Wow. I just saw this episode for the first time and I can't believe how awful it was! I mean, Voyager was never as good as TNG and TNG had a couple of not so great Q episodes but even the worst of them was better than this crap!

    Fun and funny. Mulgrew and Delancie were delightful together. Kept it light and funny ("not big enough!"). Really well done.

    The civil war stuff was ok, kind of plodding. Suzie was fun, especially with B'Ellana.


    Not much to like in this one. The comedic aspects wore thin quickly and as a follow-up to "Death Wish" -- one of the better VOY episodes -- this one's a failure as it lacks any semblance of intelligence and, even worse, violates some of things that should be characteristic of Q the omnipotent species it is. The episode didn't know if it wanted to be a comedy or something serious. It was also structurally flawed.

    The whole concept of de Lancie Q thinking human DNA can be like a messiah in the Q continuum is just ridiculous. But I liked the idea that there was dissension in the Continuum after the events of "Death Wish". But I didn't like that it basically took the form of physical war -- the Q are supposed to be far more advanced than humans and cognizant of the effects of their war on the universe. And then even less did I like that Voyager crew were armed with Q weapons and were somehow on level terms with other Q in the Continuum! The idea of Voyager modulating shields and technobabble to enter the Continuum via a supernova was also unacceptable to me. Just too much to shake my head at here.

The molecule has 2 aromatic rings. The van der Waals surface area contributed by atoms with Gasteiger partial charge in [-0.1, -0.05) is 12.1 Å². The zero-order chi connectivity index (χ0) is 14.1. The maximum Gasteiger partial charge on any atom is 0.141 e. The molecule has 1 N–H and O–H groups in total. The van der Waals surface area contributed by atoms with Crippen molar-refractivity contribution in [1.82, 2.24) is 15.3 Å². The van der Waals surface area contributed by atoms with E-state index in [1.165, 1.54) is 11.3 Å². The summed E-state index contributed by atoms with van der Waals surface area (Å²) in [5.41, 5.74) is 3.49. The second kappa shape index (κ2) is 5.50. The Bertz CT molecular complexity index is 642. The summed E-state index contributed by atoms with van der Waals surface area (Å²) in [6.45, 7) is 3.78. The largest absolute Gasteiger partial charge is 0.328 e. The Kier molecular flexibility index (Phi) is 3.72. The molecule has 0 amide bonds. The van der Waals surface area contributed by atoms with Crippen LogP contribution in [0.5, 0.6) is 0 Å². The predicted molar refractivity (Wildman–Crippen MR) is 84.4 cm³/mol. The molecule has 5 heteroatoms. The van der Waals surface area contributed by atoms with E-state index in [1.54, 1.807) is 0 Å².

I think Plakson as an actress is OK -- she's kind of a 1-trick pony. Not talking about her height but her snarky way of delivering lines. It worked as K'Ehleyr on TNG, but here her superiority complex wears out awful quickly and she just becomes annoying with her constant belittling of Voyager's crew.